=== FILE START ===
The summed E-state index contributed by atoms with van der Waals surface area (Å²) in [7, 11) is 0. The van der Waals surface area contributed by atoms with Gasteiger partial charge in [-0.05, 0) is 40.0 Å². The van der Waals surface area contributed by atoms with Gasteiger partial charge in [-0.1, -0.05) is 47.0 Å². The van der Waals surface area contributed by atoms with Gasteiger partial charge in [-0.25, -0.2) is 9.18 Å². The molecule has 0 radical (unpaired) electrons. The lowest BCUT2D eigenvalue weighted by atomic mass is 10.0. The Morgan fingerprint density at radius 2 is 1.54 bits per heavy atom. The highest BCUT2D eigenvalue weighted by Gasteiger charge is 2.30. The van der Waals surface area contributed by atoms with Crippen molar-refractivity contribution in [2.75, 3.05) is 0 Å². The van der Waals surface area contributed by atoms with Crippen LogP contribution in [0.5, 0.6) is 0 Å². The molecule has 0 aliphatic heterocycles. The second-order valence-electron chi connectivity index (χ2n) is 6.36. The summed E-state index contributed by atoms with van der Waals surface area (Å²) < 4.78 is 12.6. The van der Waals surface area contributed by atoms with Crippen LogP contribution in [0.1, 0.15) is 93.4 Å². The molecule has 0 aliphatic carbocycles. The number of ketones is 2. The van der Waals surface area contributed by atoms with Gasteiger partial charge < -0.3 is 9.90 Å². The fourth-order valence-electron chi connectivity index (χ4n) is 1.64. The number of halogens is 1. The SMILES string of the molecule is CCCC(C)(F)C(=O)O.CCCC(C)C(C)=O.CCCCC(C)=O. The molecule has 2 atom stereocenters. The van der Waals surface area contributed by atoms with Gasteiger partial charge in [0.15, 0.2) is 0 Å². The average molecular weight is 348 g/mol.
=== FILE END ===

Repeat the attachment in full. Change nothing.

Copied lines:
The summed E-state index contributed by atoms with van der Waals surface area (Å²) in [7, 11) is 0. The van der Waals surface area contributed by atoms with Gasteiger partial charge in [-0.05, 0) is 40.0 Å². The van der Waals surface area contributed by atoms with Gasteiger partial charge in [-0.1, -0.05) is 47.0 Å². The van der Waals surface area contributed by atoms with Gasteiger partial charge in [-0.25, -0.2) is 9.18 Å². The molecule has 0 radical (unpaired) electrons. The lowest BCUT2D eigenvalue weighted by atomic mass is 10.0. The Morgan fingerprint density at radius 2 is 1.54 bits per heavy atom. The highest BCUT2D eigenvalue weighted by Gasteiger charge is 2.30. The van der Waals surface area contributed by atoms with Crippen molar-refractivity contribution in [2.75, 3.05) is 0 Å². The van der Waals surface area contributed by atoms with Crippen LogP contribution in [0.5, 0.6) is 0 Å². The molecule has 0 aliphatic heterocycles. The second-order valence-electron chi connectivity index (χ2n) is 6.36. The summed E-state index contributed by atoms with van der Waals surface area (Å²) < 4.78 is 12.6. The van der Waals surface area contributed by atoms with Crippen LogP contribution in [0.1, 0.15) is 93.4 Å². The molecule has 0 aliphatic carbocycles. The number of ketones is 2. The van der Waals surface area contributed by atoms with Gasteiger partial charge < -0.3 is 9.90 Å². The fourth-order valence-electron chi connectivity index (χ4n) is 1.64. The number of halogens is 1. The SMILES string of the molecule is CCCC(C)(F)C(=O)O.CCCC(C)C(C)=O.CCCCC(C)=O. The molecule has 2 atom stereocenters. The van der Waals surface area contributed by atoms with Gasteiger partial charge in [0.15, 0.2) is 0 Å². The average molecular weight is 348 g/mol.